International Handbook on Diversity Management at Work
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International Handbook on Diversity Management at Work

Country Perspectives on Diversity and Equal Treatment

Edited by Alain Klarsfeld

Managing and developing diversity is on the political and business agenda in many countries; therefore diversity management has become an area of knowledge and practice in its own right. Yet all too often it is referred to as a unifying concept, as if it were to be interpreted uniformly across all cultures and countries. The contributors to this volume expertly examine the relationship between diversity management and equality legislation within the different participating countries’ national contexts. They advocate that such separation and sequencing between equality at work and diversity management is far from natural.
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Chapter 8: The Development of Diversity Management in the Italian Context: A Slow Process

Annalisa Murgia and Barbara Poggio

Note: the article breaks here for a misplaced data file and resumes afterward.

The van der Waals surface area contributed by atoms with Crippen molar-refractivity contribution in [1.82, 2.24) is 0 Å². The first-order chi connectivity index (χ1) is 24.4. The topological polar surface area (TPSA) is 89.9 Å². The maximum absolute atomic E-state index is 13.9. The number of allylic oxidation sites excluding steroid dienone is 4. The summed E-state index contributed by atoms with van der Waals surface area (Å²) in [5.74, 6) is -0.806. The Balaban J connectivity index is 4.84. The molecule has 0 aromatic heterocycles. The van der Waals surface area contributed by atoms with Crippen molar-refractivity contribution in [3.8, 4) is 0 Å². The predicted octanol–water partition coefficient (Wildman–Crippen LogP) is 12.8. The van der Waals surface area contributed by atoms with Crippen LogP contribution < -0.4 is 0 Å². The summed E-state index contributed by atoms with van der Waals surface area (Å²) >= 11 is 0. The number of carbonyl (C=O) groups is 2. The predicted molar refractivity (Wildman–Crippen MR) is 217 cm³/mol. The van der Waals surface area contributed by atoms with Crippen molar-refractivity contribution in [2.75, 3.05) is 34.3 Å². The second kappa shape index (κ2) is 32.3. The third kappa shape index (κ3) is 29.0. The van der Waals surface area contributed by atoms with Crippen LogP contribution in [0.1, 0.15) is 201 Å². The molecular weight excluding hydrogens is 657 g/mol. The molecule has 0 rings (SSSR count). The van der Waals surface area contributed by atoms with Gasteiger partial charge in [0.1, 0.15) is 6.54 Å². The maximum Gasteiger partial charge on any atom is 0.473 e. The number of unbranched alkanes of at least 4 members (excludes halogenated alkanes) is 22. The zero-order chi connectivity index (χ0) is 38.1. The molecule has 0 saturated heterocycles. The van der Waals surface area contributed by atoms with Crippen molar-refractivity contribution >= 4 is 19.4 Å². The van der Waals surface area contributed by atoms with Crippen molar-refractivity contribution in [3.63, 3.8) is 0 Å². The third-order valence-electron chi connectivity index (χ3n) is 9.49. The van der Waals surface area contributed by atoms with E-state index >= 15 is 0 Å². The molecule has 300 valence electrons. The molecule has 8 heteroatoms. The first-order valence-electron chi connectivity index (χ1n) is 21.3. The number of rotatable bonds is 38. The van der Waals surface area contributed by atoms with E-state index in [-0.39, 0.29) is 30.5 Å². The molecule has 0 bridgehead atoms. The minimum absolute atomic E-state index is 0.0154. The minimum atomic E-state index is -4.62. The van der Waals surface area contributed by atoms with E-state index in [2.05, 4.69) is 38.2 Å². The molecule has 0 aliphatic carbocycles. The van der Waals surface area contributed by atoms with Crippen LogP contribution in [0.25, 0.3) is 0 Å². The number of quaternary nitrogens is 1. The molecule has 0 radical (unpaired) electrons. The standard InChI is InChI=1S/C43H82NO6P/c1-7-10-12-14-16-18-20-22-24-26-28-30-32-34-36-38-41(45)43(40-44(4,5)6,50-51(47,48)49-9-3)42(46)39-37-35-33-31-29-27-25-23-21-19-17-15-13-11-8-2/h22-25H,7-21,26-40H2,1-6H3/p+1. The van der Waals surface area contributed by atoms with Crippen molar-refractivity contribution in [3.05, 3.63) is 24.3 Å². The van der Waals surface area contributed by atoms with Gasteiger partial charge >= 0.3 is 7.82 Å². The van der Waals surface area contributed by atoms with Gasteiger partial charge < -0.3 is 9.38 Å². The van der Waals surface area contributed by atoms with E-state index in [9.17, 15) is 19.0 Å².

Annalisa Murgia and Barbara Poggio1 1. Introduction In recent years the concepts of diversity and diversity management have spread in the public debate and the managerial lexicon in Italy as well. Various public and private organizations have launched projects that use this label or adopt this orientation. The main reasons for the diffusion of these concepts have been: (a) the growth of the multinationals and the spread of international cooperation agreements that imply intercultural management (Decastri, 1993; Ambrosini, 2001); (b) the progressive feminization of the labour market and the growing female presence in traditionally masculine sectors (Bombelli, 2000; Gherardi and Poggio, 2007); (c) the increasing importance of knowledge in organizations (Gherardi, 2006) and the diversification of organizational tasks; (d) the demands made by individuals of organizations regarding self-realization and a better balance between work and personal life (Piazza et al., 1999; Cuomo and Mapelli, 2007; Signorelli, 2007). Nevertheless, in comparison with other Western countries, in Italy the concrete implementation of diversity management practices in firms and organizations is still rather limited. It tends to focus on gender differences and often consists in circumscribed actions with scant efficacy with regard to the cultural change that should be the basis of such an approach. Our aim here is to conduct a reasoned analysis of diversity management in Italy, considering the situation of the Italian labour market, the legislative context, and the main schemes of organizational development undertaken in Italy by enterprises and consulting firms to enhance diversity. We shall try to show...

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